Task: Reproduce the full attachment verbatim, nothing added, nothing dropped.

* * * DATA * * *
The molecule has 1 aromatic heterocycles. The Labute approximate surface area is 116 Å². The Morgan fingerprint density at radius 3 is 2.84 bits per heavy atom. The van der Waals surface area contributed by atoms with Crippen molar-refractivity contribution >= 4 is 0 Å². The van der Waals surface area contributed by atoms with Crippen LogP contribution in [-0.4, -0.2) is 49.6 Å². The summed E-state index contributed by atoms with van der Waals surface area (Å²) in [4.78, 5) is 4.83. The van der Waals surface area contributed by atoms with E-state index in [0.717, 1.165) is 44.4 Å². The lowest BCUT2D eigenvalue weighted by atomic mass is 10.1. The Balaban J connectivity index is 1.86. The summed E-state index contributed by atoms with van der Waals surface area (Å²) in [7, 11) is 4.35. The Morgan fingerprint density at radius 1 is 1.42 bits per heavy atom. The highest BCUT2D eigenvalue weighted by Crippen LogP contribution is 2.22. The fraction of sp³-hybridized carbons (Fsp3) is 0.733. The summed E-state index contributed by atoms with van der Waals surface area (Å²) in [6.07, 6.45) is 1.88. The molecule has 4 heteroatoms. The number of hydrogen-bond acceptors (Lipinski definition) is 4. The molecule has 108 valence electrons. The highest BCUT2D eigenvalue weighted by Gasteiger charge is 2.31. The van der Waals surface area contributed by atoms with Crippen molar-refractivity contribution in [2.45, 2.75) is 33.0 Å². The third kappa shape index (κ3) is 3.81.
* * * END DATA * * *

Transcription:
The molecule has 1 aromatic heterocycles. The Labute approximate surface area is 116 Å². The Morgan fingerprint density at radius 3 is 2.84 bits per heavy atom. The van der Waals surface area contributed by atoms with Crippen molar-refractivity contribution >= 4 is 0 Å². The van der Waals surface area contributed by atoms with Crippen LogP contribution in [-0.4, -0.2) is 49.6 Å². The summed E-state index contributed by atoms with van der Waals surface area (Å²) in [4.78, 5) is 4.83. The van der Waals surface area contributed by atoms with E-state index in [0.717, 1.165) is 44.4 Å². The lowest BCUT2D eigenvalue weighted by atomic mass is 10.1. The Balaban J connectivity index is 1.86. The summed E-state index contributed by atoms with van der Waals surface area (Å²) in [7, 11) is 4.35. The Morgan fingerprint density at radius 1 is 1.42 bits per heavy atom. The highest BCUT2D eigenvalue weighted by Crippen LogP contribution is 2.22. The fraction of sp³-hybridized carbons (Fsp3) is 0.733. The summed E-state index contributed by atoms with van der Waals surface area (Å²) in [6.07, 6.45) is 1.88. The molecule has 4 heteroatoms. The number of hydrogen-bond acceptors (Lipinski definition) is 4. The molecule has 108 valence electrons. The highest BCUT2D eigenvalue weighted by Gasteiger charge is 2.31. The van der Waals surface area contributed by atoms with Crippen molar-refractivity contribution in [2.45, 2.75) is 33.0 Å². The third kappa shape index (κ3) is 3.81.